Windows and Doors

A New Jersey court, in the case of Gupta v. Asha Enterprises, upheld the right of Hindu vegetarians to sue, and seek monetary damages from, a restaurant which, apparently, served them non-vegetarian samosas.  The reason?  What the court called “spiritual injury”.  You gotta love it – seeking material gain to compensate for a spiritual loss!

In truth, the court’s ruling is important for two reasons.  First, what it called spiritual injury was simply a subset of emotional distress, already a non-physical category for which people can get money.  Why should spiritual distress or injury be any less significant than the emotional variety?  In fact, is there any difference between the two, other than the language used to describe them?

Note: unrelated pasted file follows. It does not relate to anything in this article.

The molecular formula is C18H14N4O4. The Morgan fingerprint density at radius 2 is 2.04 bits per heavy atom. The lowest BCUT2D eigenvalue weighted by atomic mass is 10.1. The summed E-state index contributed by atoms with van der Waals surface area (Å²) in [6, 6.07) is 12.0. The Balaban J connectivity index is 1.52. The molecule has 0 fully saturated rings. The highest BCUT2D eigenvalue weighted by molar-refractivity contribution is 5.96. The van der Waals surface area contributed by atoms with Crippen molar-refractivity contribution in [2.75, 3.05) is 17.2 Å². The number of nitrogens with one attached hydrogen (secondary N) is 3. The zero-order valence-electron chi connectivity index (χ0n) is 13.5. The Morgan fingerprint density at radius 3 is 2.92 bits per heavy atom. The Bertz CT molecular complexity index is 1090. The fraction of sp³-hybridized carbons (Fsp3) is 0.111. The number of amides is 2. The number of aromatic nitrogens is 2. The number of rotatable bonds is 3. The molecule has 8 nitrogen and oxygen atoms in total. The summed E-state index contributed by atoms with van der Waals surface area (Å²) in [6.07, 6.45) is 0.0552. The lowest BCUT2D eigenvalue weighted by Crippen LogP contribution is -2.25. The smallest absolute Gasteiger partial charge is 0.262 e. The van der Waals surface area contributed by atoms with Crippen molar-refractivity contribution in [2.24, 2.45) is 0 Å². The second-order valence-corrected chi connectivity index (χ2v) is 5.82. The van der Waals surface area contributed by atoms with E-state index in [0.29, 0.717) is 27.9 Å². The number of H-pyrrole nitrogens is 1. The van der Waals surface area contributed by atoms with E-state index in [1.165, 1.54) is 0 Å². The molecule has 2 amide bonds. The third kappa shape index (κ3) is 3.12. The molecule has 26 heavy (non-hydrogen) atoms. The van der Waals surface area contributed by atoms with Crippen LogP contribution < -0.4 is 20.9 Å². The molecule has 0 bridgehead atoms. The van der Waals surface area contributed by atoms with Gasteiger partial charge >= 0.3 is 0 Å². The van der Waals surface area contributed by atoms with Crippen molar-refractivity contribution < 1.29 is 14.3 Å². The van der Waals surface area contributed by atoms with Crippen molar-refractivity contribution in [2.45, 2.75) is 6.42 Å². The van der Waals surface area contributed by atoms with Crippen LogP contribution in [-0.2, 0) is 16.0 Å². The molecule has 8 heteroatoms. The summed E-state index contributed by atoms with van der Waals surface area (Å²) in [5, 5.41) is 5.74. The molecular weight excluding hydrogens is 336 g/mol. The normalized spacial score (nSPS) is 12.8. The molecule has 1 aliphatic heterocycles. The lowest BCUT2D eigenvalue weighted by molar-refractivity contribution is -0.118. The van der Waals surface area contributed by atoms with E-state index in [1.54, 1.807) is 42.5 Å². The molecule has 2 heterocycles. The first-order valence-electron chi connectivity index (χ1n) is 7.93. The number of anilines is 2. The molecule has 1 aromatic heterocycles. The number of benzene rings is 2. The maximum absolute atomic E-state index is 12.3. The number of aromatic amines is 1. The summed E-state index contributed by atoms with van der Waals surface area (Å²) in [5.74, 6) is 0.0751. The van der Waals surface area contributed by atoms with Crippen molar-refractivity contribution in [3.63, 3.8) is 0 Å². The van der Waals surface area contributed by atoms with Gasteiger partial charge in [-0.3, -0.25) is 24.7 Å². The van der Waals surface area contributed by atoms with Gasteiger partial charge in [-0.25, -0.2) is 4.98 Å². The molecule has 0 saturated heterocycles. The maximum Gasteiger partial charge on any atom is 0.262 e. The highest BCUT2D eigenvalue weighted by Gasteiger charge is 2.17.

Second, by upholding the possibility of physical payment for what the plaintiffs describe as spiritual harm, the court demonstrated that “physical” and “spiritual” are not clearly defined and separable categories.  In fact, the physical and the spiritual are deeply intertwined.

Do we not feel physical symptoms when experiencing great spiritual joy or pain?  Don’t primarily physical acts, ranging from intense exercise to great sex, just to name two, sometimes induce altered states of spiritual awareness?  Of course they do.  The physical and the spiritual are, if separable at all, two sides of the same coin of human experience.  We can call them different things, and choose to focus our attentions on one more than the other, but both are always present and inter-dependant.

The lawyers will fight over the Samosas, but the court has taught us all a valuable lesson.

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